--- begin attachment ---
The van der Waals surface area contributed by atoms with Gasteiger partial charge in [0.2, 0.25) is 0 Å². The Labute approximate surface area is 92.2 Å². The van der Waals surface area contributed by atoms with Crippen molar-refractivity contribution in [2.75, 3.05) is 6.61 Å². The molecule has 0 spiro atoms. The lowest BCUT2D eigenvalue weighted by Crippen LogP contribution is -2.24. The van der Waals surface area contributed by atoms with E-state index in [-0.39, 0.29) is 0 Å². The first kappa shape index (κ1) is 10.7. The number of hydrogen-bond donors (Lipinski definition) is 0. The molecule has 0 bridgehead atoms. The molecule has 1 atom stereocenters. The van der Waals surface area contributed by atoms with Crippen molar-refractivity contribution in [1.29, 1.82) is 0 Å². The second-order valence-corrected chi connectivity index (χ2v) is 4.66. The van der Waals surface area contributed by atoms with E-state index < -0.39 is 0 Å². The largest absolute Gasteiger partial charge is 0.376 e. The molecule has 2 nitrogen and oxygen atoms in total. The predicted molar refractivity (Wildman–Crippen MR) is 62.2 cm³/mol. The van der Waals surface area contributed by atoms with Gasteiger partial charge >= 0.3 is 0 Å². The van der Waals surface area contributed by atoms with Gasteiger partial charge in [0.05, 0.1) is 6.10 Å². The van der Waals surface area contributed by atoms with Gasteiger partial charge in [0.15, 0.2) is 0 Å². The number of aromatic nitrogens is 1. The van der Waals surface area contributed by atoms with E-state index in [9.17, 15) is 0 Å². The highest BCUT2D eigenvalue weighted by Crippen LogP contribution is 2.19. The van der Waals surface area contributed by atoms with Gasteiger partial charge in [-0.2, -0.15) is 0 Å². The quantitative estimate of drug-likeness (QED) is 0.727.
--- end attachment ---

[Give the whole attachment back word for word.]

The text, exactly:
The van der Waals surface area contributed by atoms with Gasteiger partial charge in [0.2, 0.25) is 0 Å². The Labute approximate surface area is 92.2 Å². The van der Waals surface area contributed by atoms with Crippen molar-refractivity contribution in [2.75, 3.05) is 6.61 Å². The molecule has 0 spiro atoms. The lowest BCUT2D eigenvalue weighted by Crippen LogP contribution is -2.24. The van der Waals surface area contributed by atoms with E-state index in [-0.39, 0.29) is 0 Å². The first kappa shape index (κ1) is 10.7. The number of hydrogen-bond donors (Lipinski definition) is 0. The molecule has 0 bridgehead atoms. The molecule has 1 atom stereocenters. The van der Waals surface area contributed by atoms with Crippen molar-refractivity contribution in [1.29, 1.82) is 0 Å². The second-order valence-corrected chi connectivity index (χ2v) is 4.66. The van der Waals surface area contributed by atoms with E-state index < -0.39 is 0 Å². The largest absolute Gasteiger partial charge is 0.376 e. The molecule has 2 nitrogen and oxygen atoms in total. The predicted molar refractivity (Wildman–Crippen MR) is 62.2 cm³/mol. The van der Waals surface area contributed by atoms with Gasteiger partial charge >= 0.3 is 0 Å². The van der Waals surface area contributed by atoms with Gasteiger partial charge in [0.05, 0.1) is 6.10 Å². The van der Waals surface area contributed by atoms with Gasteiger partial charge in [0.15, 0.2) is 0 Å². The number of aromatic nitrogens is 1. The van der Waals surface area contributed by atoms with E-state index in [9.17, 15) is 0 Å². The highest BCUT2D eigenvalue weighted by Crippen LogP contribution is 2.19. The van der Waals surface area contributed by atoms with Gasteiger partial charge in [-0.2, -0.15) is 0 Å². The quantitative estimate of drug-likeness (QED) is 0.727.